1. Archive

Why do we look back now? Because we choose to know

So much has changed since a group of newspapers embarked on this project that the question arises: why? With our safety and prosperity in peril, why proceed with an examination of all the Florida ballots that were cast but not counted in last year's presidential election?

For all that has changed, the choice is the same it was a year ago _ between knowing the facts and speculating about them. We choose to know.

Within days of the most closely contested presidential election in Florida history, editors at some of America's major newspapers and other news organizations started calling each other about an idea.

Could we set aside our normal competitive instincts and work together on a project to examine every uncounted ballot in the Florida presidential election? We would hire experts without partisan loyalty or bias to conduct a review so thorough and authoritative that it would be beyond dispute.

Such a group project would benefit the news organizations, because we would share the bill; the 67 supervisors of elections in Florida, because they could deal with one group rather than hordes of individual reporters; and the voters, because they would get definitive information.

We came close to organizing a single, coordinated effort, although the Miami Herald (along with the other Knight Ridder newspapers) and USA Today went their own way. That project reviewed some of the uncounted ballots, where machines detected no vote for president, and some of the ballots where more than one preference was recorded.

Meanwhile, the larger effort sponsored by the St. Petersburg Times and other news organizations churned on. The group hired the National Opinion Research Center at the University of Chicago to physically examine every ballot that was cast but not counted in the Florida presidential election.

As is common with major pieces of enterprise reporting, the project took more time and money than was originally projected. The total bill for the research center's work will be nearly $1-million. Our share at the St. Petersburg Times will be around $45,000; we considered it part of our responsibility as Florida's largest daily newspaper to help organize and finance the project.

Working by consensus, satisfying different organizations that usually compete against each other, did slow things down a bit. But most of the delay was due simply to the painstaking nature of having 175,010 ballots examined one at a time. Anticipated completion dates slipped from late spring, to mid-summer and finally to early fall.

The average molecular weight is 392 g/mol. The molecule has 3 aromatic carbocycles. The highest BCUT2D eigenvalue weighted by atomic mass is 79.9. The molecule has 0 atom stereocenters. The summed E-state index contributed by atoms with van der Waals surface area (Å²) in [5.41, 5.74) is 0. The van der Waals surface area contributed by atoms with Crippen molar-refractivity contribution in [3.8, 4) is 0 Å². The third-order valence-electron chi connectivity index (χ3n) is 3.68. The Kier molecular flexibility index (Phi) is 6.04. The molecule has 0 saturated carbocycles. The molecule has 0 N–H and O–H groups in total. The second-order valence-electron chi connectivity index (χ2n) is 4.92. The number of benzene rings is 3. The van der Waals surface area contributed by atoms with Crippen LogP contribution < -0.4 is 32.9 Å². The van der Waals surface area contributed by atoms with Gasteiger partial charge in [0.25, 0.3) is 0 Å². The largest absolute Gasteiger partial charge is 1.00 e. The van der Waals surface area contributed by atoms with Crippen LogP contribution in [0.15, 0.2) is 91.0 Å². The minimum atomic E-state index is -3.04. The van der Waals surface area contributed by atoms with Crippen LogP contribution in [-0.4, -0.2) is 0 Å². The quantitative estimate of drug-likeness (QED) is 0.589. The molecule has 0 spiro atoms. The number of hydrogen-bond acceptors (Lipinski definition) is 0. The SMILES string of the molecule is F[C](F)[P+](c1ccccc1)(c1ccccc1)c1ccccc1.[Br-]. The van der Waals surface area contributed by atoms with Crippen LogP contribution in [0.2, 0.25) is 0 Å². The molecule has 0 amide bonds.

And then came Sept. 11. By the time the researchers finished their work, the country was consumed with another news story, and so were the news organizations. One partner, the Wall Street Journal, even had to leave its offices near the World Trade Center and publish from a back-up location in New Jersey. So the group delayed release of the data for another few weeks _ until now.

That decision will likely provoke criticism from both sides. Some partisan Democrats have complained that we are "suppressing" news that could show Al Gore really did win the election. On the other side, some Republicans will accuse us of persisting with a spoil-sport assault on President Bush even at a time of national crisis.

We have made adjustments to our plan for this work because of the events since Sept. 11. We publish this project in its own section, all on a single day, rather than break it into installments over several days. This approach lets readers study the material as their time and interest allow, so that they come to their own conclusions about the election last year and about how we should conduct elections to come.

I have no clue what readers will make of this special report. Some will probably be even more convinced that justice was done _ or denied _ in last year's election. Some will likely decide that even now, the results are so tangled that it is impossible to tell. Many just won't care.

But I am pretty sure that this project will not undermine either our democracy or the president who leads it. The tragedy of Sept. 11 assures that President Bush will be judged not by how he came to office, but by how he performs in it. And for my money, this project provides powerful testimony to the great resilience and self-confidence of a place that is willing to hold its elections up to unprecedented public scrutiny.

Journalism is sometimes described as "history in a hurry." Clearly, this project did not happen quickly, but it does help illuminate an important chapter in American political history. Simply put, that is part of our job.

Paul Tash

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